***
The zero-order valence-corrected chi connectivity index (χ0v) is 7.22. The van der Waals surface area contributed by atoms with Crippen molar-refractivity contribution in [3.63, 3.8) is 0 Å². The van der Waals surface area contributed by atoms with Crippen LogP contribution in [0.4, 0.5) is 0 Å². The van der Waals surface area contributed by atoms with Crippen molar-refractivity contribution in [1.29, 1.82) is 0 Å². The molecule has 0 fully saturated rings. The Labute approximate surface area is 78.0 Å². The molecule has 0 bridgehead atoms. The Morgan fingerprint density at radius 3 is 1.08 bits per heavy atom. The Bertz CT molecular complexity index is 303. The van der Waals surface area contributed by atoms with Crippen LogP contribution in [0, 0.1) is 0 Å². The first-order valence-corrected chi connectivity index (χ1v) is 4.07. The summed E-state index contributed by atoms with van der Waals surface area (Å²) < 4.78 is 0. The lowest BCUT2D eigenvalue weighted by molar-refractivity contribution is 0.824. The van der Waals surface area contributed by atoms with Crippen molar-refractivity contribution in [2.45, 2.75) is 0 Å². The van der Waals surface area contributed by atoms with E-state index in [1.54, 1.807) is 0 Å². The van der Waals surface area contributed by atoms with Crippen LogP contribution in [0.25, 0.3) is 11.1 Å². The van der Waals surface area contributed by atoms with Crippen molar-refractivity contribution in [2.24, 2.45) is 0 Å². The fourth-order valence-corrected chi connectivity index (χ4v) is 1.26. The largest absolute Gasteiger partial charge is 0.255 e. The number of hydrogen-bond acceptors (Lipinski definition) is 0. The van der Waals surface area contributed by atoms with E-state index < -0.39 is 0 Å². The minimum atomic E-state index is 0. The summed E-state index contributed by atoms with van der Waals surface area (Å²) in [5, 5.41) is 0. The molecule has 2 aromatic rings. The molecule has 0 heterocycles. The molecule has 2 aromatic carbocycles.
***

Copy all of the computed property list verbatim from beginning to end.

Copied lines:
The zero-order valence-corrected chi connectivity index (χ0v) is 7.22. The van der Waals surface area contributed by atoms with Crippen molar-refractivity contribution in [3.63, 3.8) is 0 Å². The van der Waals surface area contributed by atoms with Crippen LogP contribution in [0.4, 0.5) is 0 Å². The van der Waals surface area contributed by atoms with Crippen molar-refractivity contribution in [1.29, 1.82) is 0 Å². The molecule has 0 fully saturated rings. The Labute approximate surface area is 78.0 Å². The molecule has 0 bridgehead atoms. The Morgan fingerprint density at radius 3 is 1.08 bits per heavy atom. The Bertz CT molecular complexity index is 303. The van der Waals surface area contributed by atoms with Crippen LogP contribution in [0, 0.1) is 0 Å². The first-order valence-corrected chi connectivity index (χ1v) is 4.07. The summed E-state index contributed by atoms with van der Waals surface area (Å²) < 4.78 is 0. The lowest BCUT2D eigenvalue weighted by molar-refractivity contribution is 0.824. The van der Waals surface area contributed by atoms with Crippen molar-refractivity contribution in [2.45, 2.75) is 0 Å². The van der Waals surface area contributed by atoms with E-state index in [1.54, 1.807) is 0 Å². The van der Waals surface area contributed by atoms with Crippen LogP contribution in [0.25, 0.3) is 11.1 Å². The van der Waals surface area contributed by atoms with Crippen molar-refractivity contribution in [2.24, 2.45) is 0 Å². The fourth-order valence-corrected chi connectivity index (χ4v) is 1.26. The largest absolute Gasteiger partial charge is 0.255 e. The number of hydrogen-bond acceptors (Lipinski definition) is 0. The van der Waals surface area contributed by atoms with E-state index < -0.39 is 0 Å². The minimum atomic E-state index is 0. The summed E-state index contributed by atoms with van der Waals surface area (Å²) in [5, 5.41) is 0. The molecule has 2 aromatic rings. The molecule has 0 heterocycles. The molecule has 2 aromatic carbocycles.